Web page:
• Chickenpox and measles can be very bad or even deadly in some people taking steroid drugs like this drug. Avoid having your child near anyone with chickenpox or measles if your child has not had these health problems before. If your child has been exposed to chickenpox or measles, talk with the doctor.
  • This drug may affect growth in children and teens in some cases. They may need regular growth checks. Talk with the doctor.
  • If your child is pregnant or breast-feeding a baby:
  • Talk with the doctor if your child is pregnant, becomes pregnant, or is breast-feeding a baby. You will need to talk about the benefits and risks to your child and the baby.
What are some side effects that I need to call my child’s doctor about right away?
  • WARNING/CAUTION: Even though it may be rare, some people may have very bad and sometimes deadly side effects when taking a drug. Tell your child’s doctor or get medical help right away if your child has any of the following signs or symptoms that may be related to a very bad side effect:
  • Signs of an allergic reaction, like rash; hives; itching; red, swollen, blistered, or peeling skin with or without fever; wheezing; tightness in the chest or throat; trouble breathing, swallowing, or talking; unusual hoarseness; or swelling of the mouth, face, lips, tongue, or throat.
  • Signs of infection like fever, chills, very bad sore throat, ear or sinus pain, cough, more sputum or change in color of sputum, pain with passing urine, mouth sores, or wound that will not heal.
  • Signs of high blood sugar like confusion, feeling sleepy, more thirst, more hungry, passing urine more often, flushing, fast breathing, or breath that smells like fruit.
  • Signs of low potassium levels like muscle pain or weakness, muscle cramps, or a heartbeat that does not feel normal.
  • Signs of a weak adrenal gland like a very bad upset stomach or throwing up, very bad dizziness or passing out, muscle weakness, feeling very tired, mood changes, not hungry, or weight loss.
  • Signs of high or low blood pressure like very bad headache or dizziness, passing out, or change in eyesight.
  • Chest pain or pressure or a fast heartbeat.
  • Shakiness.
  • Feeling nervous and excitable.
  • Bone pain.
  • Dizziness or passing out.
  • Seizures.
  • Very upset stomach or throwing up.
  • Feeling very tired or weak.
  • Not able to sleep.
  • A burning, numbness, or tingling feeling that is not normal.
  • Flu-like signs.
  • Sinus pain.
  • Change in eyesight, eye pain, or very bad eye irritation.
  • Redness or white patches in mouth or throat.
  • Mouth irritation or mouth sores.
  • This drug can cause very bad breathing problems right after your child takes a dose. Sometimes, this may be life-threatening. If your child has trouble breathing, breathing that is worse, wheezing, or coughing after using this drug, have your child use a rescue inhaler and get medical help right away.
What are some other side effects of this drug?
  • All drugs may cause side effects. However, many people have no side effects or only have minor side effects. Call your child’s doctor or get medical help if any of these side effects or any other side effects bother your child or do not go away:
  • Headache.
  • Belly pain.
  • Stuffy nose.
  • Nose or throat irritation.
  • Signs of a common cold.
  • Throat pain.
  • Back pain.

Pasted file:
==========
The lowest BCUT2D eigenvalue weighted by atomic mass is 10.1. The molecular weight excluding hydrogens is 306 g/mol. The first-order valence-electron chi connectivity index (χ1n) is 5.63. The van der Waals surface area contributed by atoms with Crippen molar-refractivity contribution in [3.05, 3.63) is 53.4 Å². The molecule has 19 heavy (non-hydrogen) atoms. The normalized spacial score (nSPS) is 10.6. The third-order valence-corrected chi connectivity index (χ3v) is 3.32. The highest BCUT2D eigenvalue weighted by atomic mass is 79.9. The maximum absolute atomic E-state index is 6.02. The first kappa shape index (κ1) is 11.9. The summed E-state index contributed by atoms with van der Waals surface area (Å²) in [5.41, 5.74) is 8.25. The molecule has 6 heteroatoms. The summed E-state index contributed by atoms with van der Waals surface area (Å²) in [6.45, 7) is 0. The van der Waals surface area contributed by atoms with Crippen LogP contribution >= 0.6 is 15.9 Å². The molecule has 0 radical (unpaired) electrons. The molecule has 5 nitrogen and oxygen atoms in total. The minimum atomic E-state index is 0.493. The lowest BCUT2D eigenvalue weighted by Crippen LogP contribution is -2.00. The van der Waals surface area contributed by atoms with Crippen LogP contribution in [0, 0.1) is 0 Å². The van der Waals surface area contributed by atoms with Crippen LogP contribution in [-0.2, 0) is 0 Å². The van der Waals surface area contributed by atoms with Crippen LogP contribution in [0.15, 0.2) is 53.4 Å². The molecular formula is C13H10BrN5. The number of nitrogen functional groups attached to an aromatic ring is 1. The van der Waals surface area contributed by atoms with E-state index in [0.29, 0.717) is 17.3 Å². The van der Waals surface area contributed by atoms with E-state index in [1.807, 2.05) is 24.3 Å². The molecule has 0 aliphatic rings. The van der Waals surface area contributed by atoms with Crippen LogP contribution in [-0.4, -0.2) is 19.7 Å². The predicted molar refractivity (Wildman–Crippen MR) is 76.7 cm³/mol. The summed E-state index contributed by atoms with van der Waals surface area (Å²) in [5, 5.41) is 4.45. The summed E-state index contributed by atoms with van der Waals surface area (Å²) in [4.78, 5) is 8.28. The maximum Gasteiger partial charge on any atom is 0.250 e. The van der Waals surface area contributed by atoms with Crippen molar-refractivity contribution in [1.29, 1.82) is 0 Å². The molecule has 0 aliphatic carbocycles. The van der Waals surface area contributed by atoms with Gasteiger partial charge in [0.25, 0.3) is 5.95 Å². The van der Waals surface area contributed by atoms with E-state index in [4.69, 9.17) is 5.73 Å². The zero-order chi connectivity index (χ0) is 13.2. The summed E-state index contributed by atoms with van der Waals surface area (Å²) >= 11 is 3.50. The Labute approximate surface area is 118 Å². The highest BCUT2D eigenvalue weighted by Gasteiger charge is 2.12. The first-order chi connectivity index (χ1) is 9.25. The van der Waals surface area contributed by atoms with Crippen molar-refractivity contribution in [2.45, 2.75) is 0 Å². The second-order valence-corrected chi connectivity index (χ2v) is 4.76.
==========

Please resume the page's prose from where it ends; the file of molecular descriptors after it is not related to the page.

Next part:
• Throwing up.
  • These are not all of the side effects that may occur. If you have questions about side effects, call your child’s doctor. Call your child’s doctor for medical advice about side effects.
  • You may report side effects to your national health agency.
How is this drug best given?
  • Give this drug as ordered by your child’s doctor. Read all information given to you. Follow all instructions closely.
  • For breathing in only.
  • Follow how to give this drug as you have been told by your child’s doctor or read the package insert.
  • To gain the most benefit, do not miss giving your child doses.
  • Keep giving this drug to your child as you have been told by your child’s doctor or other health care provider, even if your child feels well.
  • Prepare the inhaler before first use, when the inhaler has not been used for more than 7 days, or if it has been dropped. Spray 2 test sprays into the air. Shake well before each test spray.
  • Shake well before use.
  • Have your child rinse out the mouth after each use. Do not let your child swallow the rinse water. Have your child spit it out.
  • Put the cap back on after your child is done using a dose.
  • This inhaler has a dose counter to keep track of how many doses are left. Throw away the inhaler when you have been told after opening or when the dose counter has a 0 in it, whichever comes first.
  • Never wash the inhaler. Keep it dry.
  • Check your child’s inhaler use with the doctor at each visit. Read and follow facts on how to use the inhaler. Make sure your child uses the inhaler the right way.
  • If your child is using more than 1 inhaled drug, ask your child’s doctor which inhaled drug to give first.
  • If you get this drug in your child’s eyes, wash right away with water. If your child has eye irritation that lasts or a change in eyesight, call the doctor.
What do I do if my child misses a dose?
  • Skip the missed dose and go back to your child’s normal time.
  • Do not give 2 doses at the same time or extra doses.
How do I store and/or throw out this drug?
  • Store at room temperature. Throw away any part not used 3 months after taking out of foil package.
  • Protect from heat or open flame. Do not puncture or burn even if it seems empty.
  • Store in a dry place. Do not store in a bathroom.
  • Store with the mouthpiece down.
  • Keep all drugs in a safe place. Keep all drugs out of the reach of children and pets.
  • Throw away unused or expired drugs. Do not flush down a toilet or pour down a drain unless you are told to do so. Check with your pharmacist if you have questions about the best way to throw out drugs. There may be drug take-back programs in your area.
General drug facts
  • If your child’s symptoms or health problems do not get better or if they become worse, call your child’s doctor.
  • Do not share your child’s drug with others and do not give anyone else’s drug to your child.
  • Keep a list of all your child’s drugs (prescription, natural products, vitamins, OTC) with you. Give this list to your child’s doctor.
  • Talk with your child’s doctor before giving your child any new drug, including prescription or OTC, natural products, or vitamins.
  • Some drugs may have another patient information leaflet. If you have any questions about this drug, please talk with your child’s doctor, nurse, pharmacist, or other health care provider.
  • If you think there has been an overdose, call your poison control center or get medical care right away. Be ready to tell or show what was taken, how much, and when it happened.